Preventing Job Hopping is a Recruiter's Secret Weapon

August 3, 2016

According to a recent Wall Street Journal article, job hopping is on the rise and that may not be a bad thing. In fact, for the right reasons it could be good. Very good. Or it could be bad...very bad. Figuring out the difference is essential when recruiting passive candidates.

This post will walk you through how to determine the good vs. the bad and how to turn what you’ve learned into a recruiting advantage.

To start this assessment, during the work history review, I like to ask candidates why they change jobs and if the moves were successful. And, what I’ve discovered is that most people take jobs for the wrong reasons. As a result, the job rarely delivers on the promise, and they end up moving on. This dilemma is shown on the Job Seeker’s Decision Grid graphic. The result is Job Hopping Syndrome

It turns out that most people leave jobs for one of the two reasons on the bottom half of the graphic. The Daily Grind box in the lower left of the grid represents all of the short-term extrinsic frustrations of the positions. The Going Nowhere box in the lower right represents a career that has stalled – these are the long-term intrinsic reasons.

Regardless of why people leave a job, too many people take new ones overvaluing the Getting – Day 1 reasons in the upper left. In the process they minimize the importance of the long-term career opportunity represented by the Doing – Year 1 box in the upper right. This is the primary reason U.S. job satisfaction is low and voluntary turnover is higher than necessary

What this means for recruiters

A pattern of taking jobs for the short-term benefits jumps out during the work history review. Once revealed, it offers a great way for a recruiter to intervene if the job being represented offers a true career move. Here are some ideas on how to use the grid to help persuade a candidate to job hop while making the right career decision.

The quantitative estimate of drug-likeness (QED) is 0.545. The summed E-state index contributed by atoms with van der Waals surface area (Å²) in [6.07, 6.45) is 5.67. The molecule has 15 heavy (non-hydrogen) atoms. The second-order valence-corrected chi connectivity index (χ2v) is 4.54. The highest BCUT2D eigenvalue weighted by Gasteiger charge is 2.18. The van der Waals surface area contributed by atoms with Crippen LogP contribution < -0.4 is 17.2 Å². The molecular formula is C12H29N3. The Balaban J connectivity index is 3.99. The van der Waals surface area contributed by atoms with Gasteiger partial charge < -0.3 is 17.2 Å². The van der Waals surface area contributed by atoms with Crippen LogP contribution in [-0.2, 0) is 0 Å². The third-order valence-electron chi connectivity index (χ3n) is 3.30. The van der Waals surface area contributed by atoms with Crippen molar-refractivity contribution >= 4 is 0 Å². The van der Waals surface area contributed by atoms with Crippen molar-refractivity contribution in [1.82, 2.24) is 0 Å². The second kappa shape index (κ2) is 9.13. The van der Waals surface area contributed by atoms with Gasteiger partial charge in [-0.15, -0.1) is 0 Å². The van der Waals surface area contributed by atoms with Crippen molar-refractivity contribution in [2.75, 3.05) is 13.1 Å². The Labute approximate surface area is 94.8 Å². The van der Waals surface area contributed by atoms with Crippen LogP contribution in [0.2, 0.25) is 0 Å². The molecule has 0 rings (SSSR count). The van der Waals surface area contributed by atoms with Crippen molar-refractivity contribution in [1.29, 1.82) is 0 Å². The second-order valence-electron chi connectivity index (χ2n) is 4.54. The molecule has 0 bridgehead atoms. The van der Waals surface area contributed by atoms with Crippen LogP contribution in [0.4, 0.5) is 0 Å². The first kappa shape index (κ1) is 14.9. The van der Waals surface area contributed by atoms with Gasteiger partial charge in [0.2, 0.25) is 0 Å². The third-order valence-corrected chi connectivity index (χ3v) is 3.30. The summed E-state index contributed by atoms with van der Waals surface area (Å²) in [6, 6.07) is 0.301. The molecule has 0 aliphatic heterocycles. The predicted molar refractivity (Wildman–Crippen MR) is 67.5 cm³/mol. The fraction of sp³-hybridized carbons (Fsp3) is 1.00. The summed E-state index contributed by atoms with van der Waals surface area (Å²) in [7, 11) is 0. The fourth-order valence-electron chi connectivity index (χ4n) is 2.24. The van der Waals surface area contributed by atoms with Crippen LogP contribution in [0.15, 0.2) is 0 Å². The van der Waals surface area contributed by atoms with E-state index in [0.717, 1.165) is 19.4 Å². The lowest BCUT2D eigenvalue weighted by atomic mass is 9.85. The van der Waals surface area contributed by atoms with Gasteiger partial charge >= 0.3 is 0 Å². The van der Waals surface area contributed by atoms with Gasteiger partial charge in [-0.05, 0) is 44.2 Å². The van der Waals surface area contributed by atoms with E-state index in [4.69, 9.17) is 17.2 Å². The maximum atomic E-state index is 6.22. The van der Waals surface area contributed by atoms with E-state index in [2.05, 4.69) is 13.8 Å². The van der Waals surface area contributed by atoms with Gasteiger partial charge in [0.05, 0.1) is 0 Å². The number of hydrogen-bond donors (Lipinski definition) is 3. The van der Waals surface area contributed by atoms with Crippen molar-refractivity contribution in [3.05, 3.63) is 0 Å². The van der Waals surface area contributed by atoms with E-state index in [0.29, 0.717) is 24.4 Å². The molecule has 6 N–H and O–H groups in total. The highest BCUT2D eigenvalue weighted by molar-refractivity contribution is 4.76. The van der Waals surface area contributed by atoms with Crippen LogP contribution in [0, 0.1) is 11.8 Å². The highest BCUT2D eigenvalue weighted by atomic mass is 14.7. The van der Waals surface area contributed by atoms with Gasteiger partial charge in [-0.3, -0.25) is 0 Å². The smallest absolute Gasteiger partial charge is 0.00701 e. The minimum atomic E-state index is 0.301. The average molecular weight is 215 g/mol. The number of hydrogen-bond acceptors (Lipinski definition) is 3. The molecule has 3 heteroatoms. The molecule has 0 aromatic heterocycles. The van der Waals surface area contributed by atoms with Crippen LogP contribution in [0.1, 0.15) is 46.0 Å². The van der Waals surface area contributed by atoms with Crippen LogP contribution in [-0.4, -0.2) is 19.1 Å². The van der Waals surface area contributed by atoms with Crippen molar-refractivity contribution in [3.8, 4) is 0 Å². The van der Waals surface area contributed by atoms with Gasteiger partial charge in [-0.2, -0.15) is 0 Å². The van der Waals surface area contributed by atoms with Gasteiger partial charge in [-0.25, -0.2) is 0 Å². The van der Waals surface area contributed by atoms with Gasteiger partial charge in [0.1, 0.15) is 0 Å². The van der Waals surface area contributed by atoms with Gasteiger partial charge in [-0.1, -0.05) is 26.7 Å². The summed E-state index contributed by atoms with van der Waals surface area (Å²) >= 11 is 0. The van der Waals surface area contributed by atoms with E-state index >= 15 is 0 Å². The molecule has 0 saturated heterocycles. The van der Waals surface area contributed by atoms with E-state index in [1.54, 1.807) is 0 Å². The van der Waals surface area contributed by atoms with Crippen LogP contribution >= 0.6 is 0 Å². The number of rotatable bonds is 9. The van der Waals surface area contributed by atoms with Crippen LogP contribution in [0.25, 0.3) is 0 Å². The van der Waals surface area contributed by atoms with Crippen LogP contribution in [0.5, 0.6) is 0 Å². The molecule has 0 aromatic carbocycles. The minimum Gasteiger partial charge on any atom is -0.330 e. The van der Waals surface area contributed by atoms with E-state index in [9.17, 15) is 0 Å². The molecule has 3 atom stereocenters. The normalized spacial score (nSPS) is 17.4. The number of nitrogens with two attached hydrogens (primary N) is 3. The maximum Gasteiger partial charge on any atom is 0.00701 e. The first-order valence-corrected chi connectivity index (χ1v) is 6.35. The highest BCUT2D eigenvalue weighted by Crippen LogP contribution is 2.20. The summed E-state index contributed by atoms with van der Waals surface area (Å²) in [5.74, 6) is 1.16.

1. When asking the “why left – why accepted” questions be most concerned if the candidate has a pattern of leaving jobs for short-term reasons. People leaving jobs for long-term reasons is okay unless they stay too long. Regardless, just pointing this out using the decision grid will often get a serious-minded candidate to rethink how he/she makes career decisions. The point is to suggest that a career strategy emphasizing the long-term factors is better than emphasizing the compensation or the other short-term factors.
  2. Define a career move as a 30% non-monetary increase. I tell candidates a career move needs to offer a combined 30% increase over the person’s current job in terms of job stretch (bigger job), job growth (rate of increase), impact (bigger) and satisfaction (a mix of more exciting work). I then suggest we use the first discussion to determine if the open position offers this type of career opportunity.
  3. Conduct a performance-based interview to determine if there is a 30% opportunity gap available in the open position. This involves describing each major performance objective defining job success and asking candidates to describe in detail something he/she has accomplished that’s most comparable. If the opportunity for growth exists the factors comprising the 30% increase will stand out.
  4. During the negotiating phase I ask candidates to compare their current job opportunities on a Day 1, Year 1 and long-term perspective. I often send an email outlining the factors in each category and also ask them to rank the factors in order of importance. Since most recruiters and hiring managers generalize the mid- and long-term opportunities it’s easy to demonstrate that the long-term factors are what drive career success and that my open opportunity is the superior job.
  5. Close the deal by putting the money in the parking lot. Before the final close I ask candidates to ignore the compensation and describe why my job represents the best career opportunity. If the assessment and recruiting process has been conducted properly the candidate describes the 30% increase in his or her own words. If the candidate doesn’t or can’t do this, it’s unlikely the person will accept your offer.

The bigger point of this approach is to ensure candidates change jobs for the right reasons. Too often, in the rush to close, the long-term consequences of bad hiring decisions are ignored. Diagramming a candidate’s past decision-making using the Job Seeker’s Decision Grid will allow the person to make the correct decisions in the future. More times than not, the correct decision will be accepting your offer. 

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